Friday December 13, 2019

Treatment for lower back pain poor, harmful globally: Lancet

Current treatments including opioids, injections and surgery to treat lower back pain -- the leading cause of disability globally

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Researchers study patterns of back pain. IANS

Current treatments including opioids, injections and surgery to treat lower back pain — the leading cause of disability globally — are useless, unnecessary and harmful, finds a series of studies in The Lancet. Globally, lower back pain affects more than 540 million people and the condition has doubled in the last 25 years.

The prevalence of the condition is expected to continue to increase with an ageing and increasingly obese population. Medical care with inappropriately high use of imaging, rest, opioids, spinal injections, and surgery is making the problem worse in both developed and developing countries, the findings showed.

desk job
Sitting on your work-desk for extended hours may be the reason for the shooting pain in your back and body. Pixabay

“The burden from low back pain has reached a tipping point where the condition is growing rapidly, is poorly understood and is being mismanaged medically — at cost both to the patient and to the healthcare system,” said Rachelle Buchbinder, Professor at the Monash University in Melbourne.

“Low-and middle-income countries are already emulating the low-value care that is endemic in high-income countries. “Across the globe (there is) inappropriately high use of imaging, rest, opioids, spinal injections and surgery. Doing more of the same will not reduce low back pain disability nor its long term consequences,” Buchbinder said.

People with physically demanding jobs, physical and mental comorbidities, smokers, and obese individuals are at greatest risk of reporting low back pain.

Also Read: Lower Back pain reduced by muscle exercise

The researchers call for a coordinated international leadership to drive transformational change across health and social services and occupational settings to stop fragmented and outdated models of care. They also call for avoidance of the harmful and useless medical treatments through the adoption of a similar framework to drug regulation.

Public health campaigns need to address the widespread population and health professional misconceptions about the causes and prognosis of low back pain and the effectiveness of different treatments. IANS

Next Story

Machine Learning Can Help Doctors to Improve End-Of-Life Conversation with Patients

A deeper understanding of these conversations, which are often freighted with emotion and uncertainty, will also help reveal what aspects or behaviors associated with these conversations are more valuable for patients and families

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Machine Learning
A Research used Machine Learning algorithms to analyze 354 transcripts of palliative care conversations collected by the Palliative Care Communication Research Initiative, involving 231 patients. Pixabay

Researchers at University of Vermont have used Machine Learning and natural language processing (NLP) to better understand conversations about death, which could eventually help doctors improve their end-of-life communication.

Some of the most important, and difficult, conversations in healthcare are the ones that happen amid serious and life-threatening illnesses.

Discussions of the treatment options and prognoses in these settings are a delicate balance for doctors and nurses who are dealing with people at their most vulnerable point and may not fully understand what the future holds.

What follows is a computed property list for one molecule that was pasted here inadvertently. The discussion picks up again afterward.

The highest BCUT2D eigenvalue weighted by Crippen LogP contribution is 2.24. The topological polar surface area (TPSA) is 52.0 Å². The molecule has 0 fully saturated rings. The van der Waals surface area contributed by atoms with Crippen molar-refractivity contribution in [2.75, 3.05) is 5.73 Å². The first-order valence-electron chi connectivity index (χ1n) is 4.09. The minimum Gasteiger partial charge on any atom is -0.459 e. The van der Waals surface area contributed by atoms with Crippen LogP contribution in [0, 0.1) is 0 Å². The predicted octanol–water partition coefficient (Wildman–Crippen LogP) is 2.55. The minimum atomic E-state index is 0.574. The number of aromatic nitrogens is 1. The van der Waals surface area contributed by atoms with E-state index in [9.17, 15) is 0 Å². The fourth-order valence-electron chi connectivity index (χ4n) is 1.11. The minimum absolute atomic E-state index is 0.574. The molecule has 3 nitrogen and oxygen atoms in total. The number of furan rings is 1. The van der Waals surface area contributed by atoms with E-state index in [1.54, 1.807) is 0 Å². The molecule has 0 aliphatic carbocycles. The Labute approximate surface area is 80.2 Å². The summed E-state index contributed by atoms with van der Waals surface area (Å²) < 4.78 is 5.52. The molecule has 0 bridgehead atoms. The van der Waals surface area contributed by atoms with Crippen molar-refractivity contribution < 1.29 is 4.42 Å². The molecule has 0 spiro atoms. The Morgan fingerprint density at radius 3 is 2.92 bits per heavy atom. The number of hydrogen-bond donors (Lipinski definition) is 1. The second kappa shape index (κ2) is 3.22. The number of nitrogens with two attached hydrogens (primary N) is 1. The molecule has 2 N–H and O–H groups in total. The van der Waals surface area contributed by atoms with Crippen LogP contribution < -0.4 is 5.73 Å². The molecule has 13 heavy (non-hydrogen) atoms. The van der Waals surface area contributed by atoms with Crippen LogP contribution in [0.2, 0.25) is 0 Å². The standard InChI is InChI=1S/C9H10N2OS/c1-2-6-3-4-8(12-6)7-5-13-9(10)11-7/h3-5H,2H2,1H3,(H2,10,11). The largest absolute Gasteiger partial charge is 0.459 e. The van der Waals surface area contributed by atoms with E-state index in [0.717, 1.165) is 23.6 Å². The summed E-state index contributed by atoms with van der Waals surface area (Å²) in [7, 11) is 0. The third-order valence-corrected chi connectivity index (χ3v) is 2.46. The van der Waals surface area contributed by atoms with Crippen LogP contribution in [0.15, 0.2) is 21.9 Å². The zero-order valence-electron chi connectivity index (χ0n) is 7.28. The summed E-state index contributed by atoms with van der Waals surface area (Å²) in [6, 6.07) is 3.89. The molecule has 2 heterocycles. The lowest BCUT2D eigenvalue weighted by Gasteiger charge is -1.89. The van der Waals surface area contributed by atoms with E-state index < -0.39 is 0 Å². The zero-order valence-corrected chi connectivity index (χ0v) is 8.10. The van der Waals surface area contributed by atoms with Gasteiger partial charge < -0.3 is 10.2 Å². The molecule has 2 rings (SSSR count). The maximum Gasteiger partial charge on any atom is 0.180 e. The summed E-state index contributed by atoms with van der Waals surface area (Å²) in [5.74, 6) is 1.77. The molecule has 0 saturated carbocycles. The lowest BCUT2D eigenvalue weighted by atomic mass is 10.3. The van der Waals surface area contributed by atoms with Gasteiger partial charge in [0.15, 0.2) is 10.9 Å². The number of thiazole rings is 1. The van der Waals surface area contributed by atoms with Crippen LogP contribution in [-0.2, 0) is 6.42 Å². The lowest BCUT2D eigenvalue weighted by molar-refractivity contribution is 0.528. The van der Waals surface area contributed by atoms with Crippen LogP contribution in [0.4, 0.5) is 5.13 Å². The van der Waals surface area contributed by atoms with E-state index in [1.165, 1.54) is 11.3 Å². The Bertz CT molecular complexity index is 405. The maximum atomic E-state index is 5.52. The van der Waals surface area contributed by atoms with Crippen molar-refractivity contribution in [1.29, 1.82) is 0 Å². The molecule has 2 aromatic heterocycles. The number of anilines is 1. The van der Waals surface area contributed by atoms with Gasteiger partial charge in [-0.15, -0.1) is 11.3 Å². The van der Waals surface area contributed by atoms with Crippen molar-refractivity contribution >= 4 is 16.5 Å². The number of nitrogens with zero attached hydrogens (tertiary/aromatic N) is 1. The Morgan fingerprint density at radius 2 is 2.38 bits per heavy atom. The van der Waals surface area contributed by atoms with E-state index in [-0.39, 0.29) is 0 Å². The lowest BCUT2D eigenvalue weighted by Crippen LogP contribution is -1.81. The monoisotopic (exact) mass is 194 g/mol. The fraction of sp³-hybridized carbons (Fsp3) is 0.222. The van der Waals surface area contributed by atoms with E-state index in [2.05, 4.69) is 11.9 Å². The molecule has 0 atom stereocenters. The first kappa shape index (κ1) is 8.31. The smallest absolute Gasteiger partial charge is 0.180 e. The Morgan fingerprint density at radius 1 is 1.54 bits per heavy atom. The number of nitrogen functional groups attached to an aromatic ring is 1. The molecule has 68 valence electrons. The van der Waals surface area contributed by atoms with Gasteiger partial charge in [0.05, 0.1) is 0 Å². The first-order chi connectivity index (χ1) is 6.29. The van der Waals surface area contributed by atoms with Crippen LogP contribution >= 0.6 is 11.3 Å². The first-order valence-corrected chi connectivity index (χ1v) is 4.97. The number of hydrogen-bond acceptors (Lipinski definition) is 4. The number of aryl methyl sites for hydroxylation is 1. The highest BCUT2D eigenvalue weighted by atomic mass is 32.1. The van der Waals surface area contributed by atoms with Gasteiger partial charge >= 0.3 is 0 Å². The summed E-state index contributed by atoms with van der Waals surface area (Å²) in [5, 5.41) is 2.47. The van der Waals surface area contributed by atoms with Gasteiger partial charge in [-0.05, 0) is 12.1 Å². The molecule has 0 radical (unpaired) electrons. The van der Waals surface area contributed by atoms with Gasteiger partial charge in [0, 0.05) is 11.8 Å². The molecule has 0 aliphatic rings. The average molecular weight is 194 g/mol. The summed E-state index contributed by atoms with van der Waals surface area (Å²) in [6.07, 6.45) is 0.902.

“We want to understand this complex thing called a conversation. Our major goal is to scale up the measurement of conversations so we can re-engineer the healthcare system to communicate better,” said Robert Gramling, director of the Vermont Conversation Lab in the study published in the journal Patient Education and Counselling.

Gramling and his colleagues used machine learning algorithms to analyze 354 transcripts of palliative care conversations collected by the Palliative Care Communication Research Initiative, involving 231 patients.

They broke each conversation into 10 parts with an equal number of words in each, and examined how the frequency and distribution of words referring to time, illness terminology, sentiment and words indicating possibility and desirability changed between each decile.

“We picked up some strong signals,” said Gramling.

Conversations tended to progress from talking about the past to talking about the future, and from sadder to happier sentiments. “There was quite a range, they went from pretty sad to pretty happy,” Gramling added.

Machine Learning
Researchers at University of Vermont have used Machine Learning and natural language processing (NLP) to better understand conversations about death, which could eventually help doctors improve their end-of-life communication. Pixabay

The consistent results across multiple conversations show just how much people make meaning out of stories in healthcare.

“What we found supports the importance of narrative in medicine,” he said.

That knowledge could eventually help healthcare practitioners understand what makes a “good” conversation about palliative care, and how different kinds of conversations might require different responses.
That could help create interventions that are matched to what the conversation indicates the patient needs the most.

ALSO READ: Light Alcohol Consumption Might Also Increase Cancer Risk: Study

A deeper understanding of these conversations, which are often freighted with emotion and uncertainty, will also help reveal what aspects or behaviors associated with these conversations are more valuable for patients and families. (IANS)